Medical Home Projects Look to Increase Pay for PCPs

Special Feature

Denis Chagnon, MD, Latham Medical Group, has been a private practice family physician for 35 years. At age 62, he’s probably seen it all. Part of what he’s seen is that his 2007 take-home income, in real dollars, was less than it was 15 year ago. And unfortunately, Chagnon is not alone. Income to primary care physicians over the last 20 years has gone up, in actual dollars, by just 20 percent, according to Allan Goroll, MD, professor of medicine at Harvard Medical School.

Denis Chagnon, MD, Latham Medical Group, has been a private practice family physician for 35 years. At age 62, he’s probably seen it all. Part of what he’s seen is that his 2007 take-home income, in real dollars, was less than it was 15 year ago. And unfortunately, Chagnon is not alone. Income to primary care physicians over the last 20 years has gone up, in actual dollars, by just 20 percent, according to Allan Goroll, MD, professor of medicine at Harvard Medical School.

But Chagnon is cautiously optimistic that change is possible. That’s because 2 months ago his practice began participating in a 2-year patient-centered medical home project, launched by physician-founded health plan CDPHP. The project is designed to address the national primary care crisis and transform primary care practice and payment models in New York’s Capital District. It’s one of several such initiatives taking place across the country, and according to primary care physicians, it’s about time.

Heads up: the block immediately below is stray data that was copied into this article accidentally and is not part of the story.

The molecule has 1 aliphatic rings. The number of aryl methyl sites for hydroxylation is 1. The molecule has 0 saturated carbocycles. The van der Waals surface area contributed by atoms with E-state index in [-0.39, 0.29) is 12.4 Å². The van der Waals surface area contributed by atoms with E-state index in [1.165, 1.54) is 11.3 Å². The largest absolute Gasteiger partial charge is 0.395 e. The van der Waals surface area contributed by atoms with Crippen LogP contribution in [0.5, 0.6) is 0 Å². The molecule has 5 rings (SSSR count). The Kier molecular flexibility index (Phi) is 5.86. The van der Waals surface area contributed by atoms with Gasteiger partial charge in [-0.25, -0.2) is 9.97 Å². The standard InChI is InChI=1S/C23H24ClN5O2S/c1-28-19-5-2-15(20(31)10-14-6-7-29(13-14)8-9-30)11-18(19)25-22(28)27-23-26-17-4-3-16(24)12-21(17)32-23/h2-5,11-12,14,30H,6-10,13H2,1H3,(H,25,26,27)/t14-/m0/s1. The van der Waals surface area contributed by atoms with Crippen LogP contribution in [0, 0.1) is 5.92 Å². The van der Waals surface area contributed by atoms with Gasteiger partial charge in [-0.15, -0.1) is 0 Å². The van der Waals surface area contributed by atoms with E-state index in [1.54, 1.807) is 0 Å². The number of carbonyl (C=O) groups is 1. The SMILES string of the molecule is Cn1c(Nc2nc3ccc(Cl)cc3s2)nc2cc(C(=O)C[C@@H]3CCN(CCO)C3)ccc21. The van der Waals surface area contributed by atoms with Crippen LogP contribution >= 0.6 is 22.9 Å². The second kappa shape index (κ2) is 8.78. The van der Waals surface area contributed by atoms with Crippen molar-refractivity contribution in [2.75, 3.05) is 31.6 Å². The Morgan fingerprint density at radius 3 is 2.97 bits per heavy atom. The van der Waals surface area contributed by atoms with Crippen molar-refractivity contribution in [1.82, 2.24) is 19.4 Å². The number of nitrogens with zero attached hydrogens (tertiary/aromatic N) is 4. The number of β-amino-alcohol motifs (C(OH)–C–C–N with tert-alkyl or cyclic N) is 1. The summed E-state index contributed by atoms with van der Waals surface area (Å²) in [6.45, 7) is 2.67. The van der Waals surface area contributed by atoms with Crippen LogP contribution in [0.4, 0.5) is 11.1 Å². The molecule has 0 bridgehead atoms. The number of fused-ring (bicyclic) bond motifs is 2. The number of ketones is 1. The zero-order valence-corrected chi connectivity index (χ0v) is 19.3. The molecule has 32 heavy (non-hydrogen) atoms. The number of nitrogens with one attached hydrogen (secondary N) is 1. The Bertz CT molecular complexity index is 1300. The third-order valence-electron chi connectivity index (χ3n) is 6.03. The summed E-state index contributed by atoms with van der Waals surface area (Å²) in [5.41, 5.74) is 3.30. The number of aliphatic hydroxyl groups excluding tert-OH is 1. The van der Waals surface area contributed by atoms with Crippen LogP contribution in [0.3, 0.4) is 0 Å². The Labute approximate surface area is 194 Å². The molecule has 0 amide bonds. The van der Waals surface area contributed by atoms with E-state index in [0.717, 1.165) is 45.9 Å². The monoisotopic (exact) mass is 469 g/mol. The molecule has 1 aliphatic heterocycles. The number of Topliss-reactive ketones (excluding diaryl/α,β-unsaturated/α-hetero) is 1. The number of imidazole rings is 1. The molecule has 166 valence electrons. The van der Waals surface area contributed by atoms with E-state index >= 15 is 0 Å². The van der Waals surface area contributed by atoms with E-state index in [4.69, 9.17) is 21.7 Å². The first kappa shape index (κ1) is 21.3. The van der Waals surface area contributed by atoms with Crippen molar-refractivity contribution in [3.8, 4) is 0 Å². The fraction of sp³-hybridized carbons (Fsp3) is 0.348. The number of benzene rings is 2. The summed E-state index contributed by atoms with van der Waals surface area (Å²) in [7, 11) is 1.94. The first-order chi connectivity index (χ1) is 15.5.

Change in the wind

CDPHP reports that studies have shown that when health plan members have ready access to primary care—defined as first contact, comprehensive, coordinated, continuous and personalized care—they experience improved health status, lower cost, and more equitable distribution of care. Currently, the fee-for-service reimbursement model erodes that mission by forcing practitioners to see as many patients as possible in order to remain profitable, and it does not compensate doctors for phone calls and paperwork.